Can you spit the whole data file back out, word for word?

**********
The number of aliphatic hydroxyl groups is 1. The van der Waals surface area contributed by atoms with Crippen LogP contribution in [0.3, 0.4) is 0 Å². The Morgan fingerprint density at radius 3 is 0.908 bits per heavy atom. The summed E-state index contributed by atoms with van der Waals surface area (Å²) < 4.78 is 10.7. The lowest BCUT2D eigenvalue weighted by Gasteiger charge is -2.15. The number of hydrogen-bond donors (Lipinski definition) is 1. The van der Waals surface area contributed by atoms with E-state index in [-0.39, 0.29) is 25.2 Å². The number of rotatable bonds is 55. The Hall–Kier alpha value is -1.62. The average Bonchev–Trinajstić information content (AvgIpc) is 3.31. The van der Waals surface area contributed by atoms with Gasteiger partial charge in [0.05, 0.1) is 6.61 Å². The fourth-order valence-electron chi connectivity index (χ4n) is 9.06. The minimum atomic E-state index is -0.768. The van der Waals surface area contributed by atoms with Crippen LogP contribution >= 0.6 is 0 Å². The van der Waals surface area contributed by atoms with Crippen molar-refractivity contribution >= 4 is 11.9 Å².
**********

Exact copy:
The number of aliphatic hydroxyl groups is 1. The van der Waals surface area contributed by atoms with Crippen LogP contribution in [0.3, 0.4) is 0 Å². The Morgan fingerprint density at radius 3 is 0.908 bits per heavy atom. The summed E-state index contributed by atoms with van der Waals surface area (Å²) < 4.78 is 10.7. The lowest BCUT2D eigenvalue weighted by Gasteiger charge is -2.15. The number of hydrogen-bond donors (Lipinski definition) is 1. The van der Waals surface area contributed by atoms with E-state index in [-0.39, 0.29) is 25.2 Å². The number of rotatable bonds is 55. The Hall–Kier alpha value is -1.62. The average Bonchev–Trinajstić information content (AvgIpc) is 3.31. The van der Waals surface area contributed by atoms with Gasteiger partial charge in [0.05, 0.1) is 6.61 Å². The fourth-order valence-electron chi connectivity index (χ4n) is 9.06. The minimum atomic E-state index is -0.768. The van der Waals surface area contributed by atoms with Crippen LogP contribution >= 0.6 is 0 Å². The van der Waals surface area contributed by atoms with Crippen molar-refractivity contribution >= 4 is 11.9 Å².